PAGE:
Trailblazer Elon Musk founded Tesla 17 years ago on 1 July 2003. From the beginning, Musk – a South African citizen – consistently maintained that Tesla’s long-term strategic goal was to create affordable mass market electric vehicles. Musk’s vision to essentially transform the world’s automobile industry has led Tesla to become the most valuable automaker in the world by market value, with the company’s market capitalisation now standing at nearly $208 billion, surpassing Toyota. Tesla is regarded more as a tech company than an automaker. Analysts’ forecasts often focus as much on CEO Elon Musk’s promises on future products that might never materialise as they do on the more pedestrian quarterly figures such as delivery and production numbers and revenue. As the demand for electric cars soars, the world is watching with anticipation to see what is next for this front line newbie. – Nadya Swart
Tesla overtakes Toyota as the world’s most valuable automaker
By Reed Stevenson
(Bloomberg) — Tesla Inc. displaced Toyota Motor Corp. as the world’s most valuable automaker, underscoring investor enthusiasm for a company trying to transform an industry that’s relied on internal combustion engines for more than 130 years.
Shares of Tesla, which have more than doubled since the start of the year, climbed as much as 3.5% in intraday trading Wednesday, giving it a market capitalization of $207.2 billion, surpassing Toyota’s $201.9 billion.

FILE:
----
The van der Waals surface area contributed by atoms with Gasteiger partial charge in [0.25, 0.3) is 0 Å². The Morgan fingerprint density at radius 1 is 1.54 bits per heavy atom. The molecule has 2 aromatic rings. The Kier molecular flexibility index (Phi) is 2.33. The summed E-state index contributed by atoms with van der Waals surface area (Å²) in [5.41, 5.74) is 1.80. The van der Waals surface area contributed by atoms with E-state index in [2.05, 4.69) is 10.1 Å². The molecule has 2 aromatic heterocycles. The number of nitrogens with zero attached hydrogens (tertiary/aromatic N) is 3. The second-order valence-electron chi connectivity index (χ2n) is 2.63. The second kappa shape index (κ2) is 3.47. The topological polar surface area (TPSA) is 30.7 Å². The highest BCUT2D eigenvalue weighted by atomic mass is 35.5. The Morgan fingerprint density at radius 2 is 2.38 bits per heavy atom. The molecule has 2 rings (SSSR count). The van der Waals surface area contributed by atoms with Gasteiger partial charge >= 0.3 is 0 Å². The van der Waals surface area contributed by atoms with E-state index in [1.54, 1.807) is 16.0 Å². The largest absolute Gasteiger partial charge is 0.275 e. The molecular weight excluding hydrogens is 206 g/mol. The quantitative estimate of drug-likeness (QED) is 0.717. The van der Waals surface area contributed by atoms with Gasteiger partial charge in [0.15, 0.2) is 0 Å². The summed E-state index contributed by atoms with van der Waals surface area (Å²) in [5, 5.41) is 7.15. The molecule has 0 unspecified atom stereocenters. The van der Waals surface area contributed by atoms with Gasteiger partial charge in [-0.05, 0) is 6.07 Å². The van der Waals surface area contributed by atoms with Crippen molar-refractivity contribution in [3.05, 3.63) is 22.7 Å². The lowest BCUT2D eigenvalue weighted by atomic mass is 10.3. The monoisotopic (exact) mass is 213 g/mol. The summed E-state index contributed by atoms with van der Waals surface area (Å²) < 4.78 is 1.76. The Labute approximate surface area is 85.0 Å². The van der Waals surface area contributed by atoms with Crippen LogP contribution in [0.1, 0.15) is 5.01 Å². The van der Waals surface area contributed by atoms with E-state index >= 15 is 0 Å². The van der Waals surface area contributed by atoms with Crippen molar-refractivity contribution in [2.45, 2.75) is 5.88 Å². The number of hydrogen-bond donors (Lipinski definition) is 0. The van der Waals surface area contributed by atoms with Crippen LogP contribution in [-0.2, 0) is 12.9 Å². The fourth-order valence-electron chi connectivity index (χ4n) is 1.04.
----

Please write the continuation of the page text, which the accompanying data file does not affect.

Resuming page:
Chief Executive Officer Elon Musk has ignored or broken many of the established auto industry’s rules and norms in the 10 years since he took Tesla public, selling cars online and assembling vehicles in high-cost California. But while his company’s value has soared, there remains a gulf in the scale of his company and the world’s biggest car manufacturers.
Tesla produced 103,000 vehicles in the first quarter, or about 4% of the almost 2.4 million made by Toyota, which built its brand on affordability and reliability backed by innovations in large-scale manufacturing.
Tesla became the world’s second-most valuable automaker in January, when it surpassed Volkswagen AG. It’s now worth more than twice the German giant.
After pioneering gas-electric vehicles with the Prius hybrid, Toyota was late to shift to fully electric autos and has wagered heavily on hydrogen fuel cells. The company is now making a series of high-profile investments in EVs and self-driving cars. The manufacturer has forecast an 80% plunge in profit this year and expects it could take until the first half of next year before the auto market recovers to pre-pandemic levels.
Toyota’s market valuation includes the 14.3% of shares that Toyota itself holds as treasury stock, worth around $30 billion. Tesla doesn’t hold any treasury shares, according to data compiled by Bloomberg.